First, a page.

IB Tauris (hardcover), 2009
When, in our turbulent day, we hear of a “clash of civilizations,” it’s easy to imagine an unbridgeable chasm between the Islamic world and Christendom stretching back through time. But such assumptions crumble before the drama that unfolds in this book. Two Faiths, One Banner shows how in Europe, the heart of the West, Muslims and Christians were often comrades-in-arms, repeatedly forming alliances to wage war against their own faiths and peoples.
Here we read of savage battles, deadly sieges, and acts of individual heroism; of Arab troops rallying by the thousands to the banner of a Christian emperor outside the walls of Verona; of Spanish Muslims standing shoulder to shoulder with their Christian Catalan neighbors in opposition to Castilians; of Greeks and Turks forming a steadfast bulwark against Serbs and Bulgarians, their mutual enemy; of tens of thousands of Hungarian Protestants assisting the Ottomans in their implacable and terrifying march on Christian Vienna; and finally of Englishman and Turk falling side by side in the killing fields of the Crimea.
This bold book reveals how the idea of a “Christian Europe” long opposed by a “Muslim non-Europe” grossly misrepresents the facts of a rich, complex, and?above all?shared history. The motivations for these interfaith alliances were dictated by shifting diplomacies, pragmatic self-interest, realpolitik, and even genuine mutual affection, not by jihad or religious war. This insight has profound ramifications for our understanding of global politics and current affairs, as well as of religious history and the future shape of Europe.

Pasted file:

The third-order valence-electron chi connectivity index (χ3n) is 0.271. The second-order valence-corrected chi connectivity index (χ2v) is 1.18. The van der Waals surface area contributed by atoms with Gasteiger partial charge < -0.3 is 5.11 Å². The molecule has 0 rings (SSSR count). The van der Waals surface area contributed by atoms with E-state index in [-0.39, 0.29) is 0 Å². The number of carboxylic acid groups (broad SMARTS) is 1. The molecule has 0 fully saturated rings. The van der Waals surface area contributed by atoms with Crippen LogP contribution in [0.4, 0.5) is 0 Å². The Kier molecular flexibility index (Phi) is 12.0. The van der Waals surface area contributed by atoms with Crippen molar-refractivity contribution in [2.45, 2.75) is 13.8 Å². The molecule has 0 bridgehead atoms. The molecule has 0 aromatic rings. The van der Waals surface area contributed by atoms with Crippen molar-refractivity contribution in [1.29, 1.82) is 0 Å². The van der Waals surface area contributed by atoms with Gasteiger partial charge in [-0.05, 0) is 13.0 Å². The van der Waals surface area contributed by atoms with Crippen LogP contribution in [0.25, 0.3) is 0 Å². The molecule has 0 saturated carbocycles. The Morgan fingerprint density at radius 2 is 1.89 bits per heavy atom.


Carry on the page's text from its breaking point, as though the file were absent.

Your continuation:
Sanctioning Iran: Anatomy
of a Failed Policy
IB Tauris (hardcover), 2000
Sanctioning Iran examines the past, present, and future of US sanctions policy against Iran. Sanctions have become an increasingly important plank in US foreign policy: according to Richard Cheney, former US Secretary of Defense, over 70 countries, two-thirds of the world’s population, now come under their influence. Hossein Alikhani details the process by which the noose has steadily tightened on US-Iran trade since the overthrow of the Shah and the hostage crisis of 1979–80.
“...Hossein Alikhani has successfully organized a useful source that includes various ways to understand the American sanction policy” - International Journal of Middle East Studies
The Birth of Modern Turkey: The Ottoman Military and the March to World War 1
Handan Nezir Akmese
IB Tauris (hardcover), 2005
The guide and mentor to the Ottoman military was Imperial Germany as the military developed its version of the Prussian ‘School of Empire’ - a set of ideas and practices which in the eyes of the officer corps saw the military as the embodiment of the Ottoman Turkish nation state. The military had intervened decisively in the 1908 Constitutional Revolution and were vital in bringing the Ottoman Empire into World War I on the side of the Central Powers. Based on original Ottoman and German sources. The Birth of Modern Turkey shows how military thinking and policy contributed to the triumph of Ataturk and the founding of the modern Turkish state.
About the Author
Handan Nezir-Akmese carried out her research at the Department of Middle East Studies, University of Manchester.